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Year : 2010  |  Volume : 53  |  Issue : 4  |  Page : 835-836
Metastatic adenoid cystic carcinoma of kidney masquerading as renal cell carcinoma


1 Department of General Surgery, G. S. V. M. Medical College, Kanpur, Uttar Pradesh, India
2 Department of Pathology, G. S. V. M. Medical College, Kanpur, Uttar Pradesh, India

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Date of Web Publication27-Oct-2010
 

How to cite this article:
Kala S, Pantola C, Agarwal A. Metastatic adenoid cystic carcinoma of kidney masquerading as renal cell carcinoma. Indian J Pathol Microbiol 2010;53:835-6

How to cite this URL:
Kala S, Pantola C, Agarwal A. Metastatic adenoid cystic carcinoma of kidney masquerading as renal cell carcinoma. Indian J Pathol Microbiol [serial online] 2010 [cited 2020 Nov 23];53:835-6. Available from: https://www.ijpmonline.org/text.asp?2010/53/4/835/72072


A 35-year-old female presented with pain and heaviness over the right lumbar region and hematuria of 1 month duration. There was past history of salivary gland adenoid cystic carcinoma 8 years back, for which she was operated and received chemotherapy and radiation therapy. Her ultrasound and computed tomography (CT) scan revealed approximately 63 × 55 cm mass in the upper pole of right kidney [Figure 1]. Ultrasound guided FNAC of kidney suggested renal cell carcinoma (poorly differentiated). Her X-ray chest was normal. On the ground of these investigations, diagnosis of renal cell carcinoma was made, for which the patient underwent right nephrectomy. Gross examination showed a single approximately 6 × 5.5 cm mass at the upper pole of kidney [Figure 2]. On histopathological examination, it was found to be adenoid cystic carcinoma showing cribriform pattern [Figure 3].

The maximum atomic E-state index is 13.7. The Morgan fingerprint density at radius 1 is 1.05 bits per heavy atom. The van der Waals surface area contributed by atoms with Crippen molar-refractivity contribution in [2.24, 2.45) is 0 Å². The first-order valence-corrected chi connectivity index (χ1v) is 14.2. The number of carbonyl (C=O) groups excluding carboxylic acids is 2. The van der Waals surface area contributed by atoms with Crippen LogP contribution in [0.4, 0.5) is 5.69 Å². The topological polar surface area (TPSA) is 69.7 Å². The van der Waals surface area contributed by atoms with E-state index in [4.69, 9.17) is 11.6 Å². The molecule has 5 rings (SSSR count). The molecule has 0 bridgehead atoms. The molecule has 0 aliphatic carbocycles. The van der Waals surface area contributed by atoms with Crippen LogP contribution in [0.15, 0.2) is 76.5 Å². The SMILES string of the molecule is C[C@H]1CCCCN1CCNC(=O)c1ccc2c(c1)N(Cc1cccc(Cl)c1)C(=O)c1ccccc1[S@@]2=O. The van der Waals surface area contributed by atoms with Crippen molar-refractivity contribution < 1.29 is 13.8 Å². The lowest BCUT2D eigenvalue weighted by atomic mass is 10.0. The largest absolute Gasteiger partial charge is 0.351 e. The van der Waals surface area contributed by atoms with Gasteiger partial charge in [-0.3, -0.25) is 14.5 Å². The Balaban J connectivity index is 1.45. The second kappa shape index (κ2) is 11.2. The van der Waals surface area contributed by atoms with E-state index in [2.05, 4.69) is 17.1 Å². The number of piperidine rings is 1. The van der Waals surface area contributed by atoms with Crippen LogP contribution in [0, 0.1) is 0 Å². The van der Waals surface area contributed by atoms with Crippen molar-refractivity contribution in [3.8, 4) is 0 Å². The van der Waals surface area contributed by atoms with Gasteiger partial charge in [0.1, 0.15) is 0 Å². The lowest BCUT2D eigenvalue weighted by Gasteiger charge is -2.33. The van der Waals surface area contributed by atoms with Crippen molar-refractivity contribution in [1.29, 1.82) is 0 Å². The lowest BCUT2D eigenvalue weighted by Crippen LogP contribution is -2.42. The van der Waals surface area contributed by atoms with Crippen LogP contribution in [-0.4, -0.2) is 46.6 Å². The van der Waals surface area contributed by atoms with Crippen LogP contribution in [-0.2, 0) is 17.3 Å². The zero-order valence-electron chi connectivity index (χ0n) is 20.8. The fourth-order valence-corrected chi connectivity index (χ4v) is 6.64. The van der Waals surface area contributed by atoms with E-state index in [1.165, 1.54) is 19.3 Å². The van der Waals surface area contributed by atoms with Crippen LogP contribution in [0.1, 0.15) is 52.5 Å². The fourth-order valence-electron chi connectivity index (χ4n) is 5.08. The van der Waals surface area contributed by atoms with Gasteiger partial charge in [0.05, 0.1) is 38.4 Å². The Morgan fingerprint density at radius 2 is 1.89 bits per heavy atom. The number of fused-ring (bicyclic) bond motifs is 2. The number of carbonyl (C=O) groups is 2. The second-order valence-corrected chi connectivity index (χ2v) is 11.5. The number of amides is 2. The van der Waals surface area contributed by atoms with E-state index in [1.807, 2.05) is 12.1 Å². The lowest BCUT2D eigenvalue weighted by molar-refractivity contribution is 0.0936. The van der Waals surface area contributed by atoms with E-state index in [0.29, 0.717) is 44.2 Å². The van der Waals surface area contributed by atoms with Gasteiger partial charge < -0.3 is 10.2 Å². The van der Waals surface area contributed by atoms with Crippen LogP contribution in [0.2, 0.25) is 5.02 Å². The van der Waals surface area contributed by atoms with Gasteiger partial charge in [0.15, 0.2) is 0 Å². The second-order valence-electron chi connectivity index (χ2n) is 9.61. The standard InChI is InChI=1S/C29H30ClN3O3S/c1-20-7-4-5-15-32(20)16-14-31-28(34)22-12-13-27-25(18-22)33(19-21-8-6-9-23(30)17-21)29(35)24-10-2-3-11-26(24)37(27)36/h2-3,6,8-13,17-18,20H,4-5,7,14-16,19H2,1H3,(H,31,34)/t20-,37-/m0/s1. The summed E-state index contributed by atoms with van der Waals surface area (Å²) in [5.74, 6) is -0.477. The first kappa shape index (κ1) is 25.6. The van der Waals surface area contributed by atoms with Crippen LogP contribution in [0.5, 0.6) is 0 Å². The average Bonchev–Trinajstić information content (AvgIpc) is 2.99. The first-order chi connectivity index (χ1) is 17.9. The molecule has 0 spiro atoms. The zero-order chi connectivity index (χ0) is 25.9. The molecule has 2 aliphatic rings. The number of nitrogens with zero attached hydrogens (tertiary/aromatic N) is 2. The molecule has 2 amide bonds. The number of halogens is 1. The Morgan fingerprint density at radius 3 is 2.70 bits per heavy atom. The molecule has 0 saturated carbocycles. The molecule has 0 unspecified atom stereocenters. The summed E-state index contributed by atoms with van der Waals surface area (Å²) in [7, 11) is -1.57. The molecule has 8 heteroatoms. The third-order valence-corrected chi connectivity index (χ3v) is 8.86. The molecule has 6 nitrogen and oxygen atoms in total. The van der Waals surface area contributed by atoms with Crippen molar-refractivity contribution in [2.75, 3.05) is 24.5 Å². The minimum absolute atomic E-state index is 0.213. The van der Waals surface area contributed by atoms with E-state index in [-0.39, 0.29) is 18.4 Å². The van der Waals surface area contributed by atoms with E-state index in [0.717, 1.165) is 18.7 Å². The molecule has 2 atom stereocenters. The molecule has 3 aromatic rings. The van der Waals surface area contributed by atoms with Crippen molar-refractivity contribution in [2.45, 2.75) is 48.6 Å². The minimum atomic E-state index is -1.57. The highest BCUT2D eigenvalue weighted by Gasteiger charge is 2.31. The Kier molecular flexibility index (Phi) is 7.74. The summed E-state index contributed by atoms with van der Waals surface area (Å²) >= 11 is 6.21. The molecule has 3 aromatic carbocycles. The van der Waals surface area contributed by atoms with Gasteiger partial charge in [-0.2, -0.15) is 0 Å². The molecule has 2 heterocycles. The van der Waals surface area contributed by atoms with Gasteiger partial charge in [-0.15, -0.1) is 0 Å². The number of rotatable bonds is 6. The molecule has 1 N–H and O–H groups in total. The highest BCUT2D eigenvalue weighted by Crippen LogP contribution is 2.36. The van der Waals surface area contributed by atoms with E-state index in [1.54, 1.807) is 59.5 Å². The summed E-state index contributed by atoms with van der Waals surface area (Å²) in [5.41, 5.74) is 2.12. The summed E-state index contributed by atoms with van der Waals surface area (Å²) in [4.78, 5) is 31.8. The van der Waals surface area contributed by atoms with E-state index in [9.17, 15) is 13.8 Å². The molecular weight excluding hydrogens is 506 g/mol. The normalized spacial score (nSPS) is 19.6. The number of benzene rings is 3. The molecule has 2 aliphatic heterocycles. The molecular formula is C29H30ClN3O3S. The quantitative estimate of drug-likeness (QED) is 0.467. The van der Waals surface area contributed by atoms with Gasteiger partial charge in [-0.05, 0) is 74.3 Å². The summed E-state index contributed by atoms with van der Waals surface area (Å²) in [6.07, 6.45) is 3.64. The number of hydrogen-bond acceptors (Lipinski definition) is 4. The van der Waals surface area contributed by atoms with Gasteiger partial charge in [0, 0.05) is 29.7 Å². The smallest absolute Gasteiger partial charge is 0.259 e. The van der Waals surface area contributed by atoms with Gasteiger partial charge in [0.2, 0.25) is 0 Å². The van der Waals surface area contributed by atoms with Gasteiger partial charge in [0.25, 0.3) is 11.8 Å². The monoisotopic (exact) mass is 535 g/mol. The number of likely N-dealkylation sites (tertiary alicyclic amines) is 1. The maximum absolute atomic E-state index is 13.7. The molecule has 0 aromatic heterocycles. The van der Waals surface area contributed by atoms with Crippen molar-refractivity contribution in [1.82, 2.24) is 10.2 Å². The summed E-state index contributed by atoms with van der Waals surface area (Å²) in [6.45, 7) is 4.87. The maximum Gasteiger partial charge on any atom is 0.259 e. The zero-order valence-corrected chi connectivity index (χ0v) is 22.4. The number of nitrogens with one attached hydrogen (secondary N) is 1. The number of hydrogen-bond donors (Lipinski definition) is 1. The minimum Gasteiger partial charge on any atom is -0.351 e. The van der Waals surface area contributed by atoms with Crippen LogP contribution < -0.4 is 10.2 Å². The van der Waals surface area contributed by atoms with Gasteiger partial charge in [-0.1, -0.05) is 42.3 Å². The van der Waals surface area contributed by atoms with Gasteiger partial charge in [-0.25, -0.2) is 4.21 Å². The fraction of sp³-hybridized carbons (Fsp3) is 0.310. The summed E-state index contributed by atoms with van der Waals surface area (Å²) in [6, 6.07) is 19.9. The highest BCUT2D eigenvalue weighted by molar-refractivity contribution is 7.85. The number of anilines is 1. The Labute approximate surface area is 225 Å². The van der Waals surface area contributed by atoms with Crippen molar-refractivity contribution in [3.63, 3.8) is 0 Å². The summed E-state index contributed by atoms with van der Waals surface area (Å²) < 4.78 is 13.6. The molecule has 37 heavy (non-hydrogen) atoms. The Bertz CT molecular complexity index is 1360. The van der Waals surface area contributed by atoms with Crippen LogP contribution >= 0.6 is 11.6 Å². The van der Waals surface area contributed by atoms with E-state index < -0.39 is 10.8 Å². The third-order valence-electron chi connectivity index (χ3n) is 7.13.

Figure 1: CT scan of patient showing single mass in the right kidney

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Figure 2: Cut section showing tumor mass with yellowish areas and normal kidney pushed at lower pole

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Figure 3: Cribriform pattern of adenoid cystic carcinoma of kidney with normal renal tissue at right upper quadrant (H and E, ×100)

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On the basis of clinical, radiological and peroperative findings, tumor was considered as renal cell carcinoma because a solitary tumor mass was situated in upper pole, almost replacing the normal kidney; margins of tumors were well defined; on cut section yellowish areas were seen, which were again consistent with gross appearance of renal cell carcinoma, the most common malignant primary renal tumor of adult kidney. The features favoring the primary nature of tumor were a single large mass replacing most of the renal tissue and the typical pattern of renal metastases consisting of multiple small nodules that are often clinically silent was absent (although they can lead to hematuria or flank pain in exceptional cases). [1] However, to our great surprise, on microscopic examination, it turned out to be adenoid cystic carcinoma of kidney. From all of the above information, it was concluded that actually it was a case of sole metastatic adenoid cystic carcinoma kidney, masquerading as renal cell carcinoma, with probable primary being the salivary gland which was treated in remote past.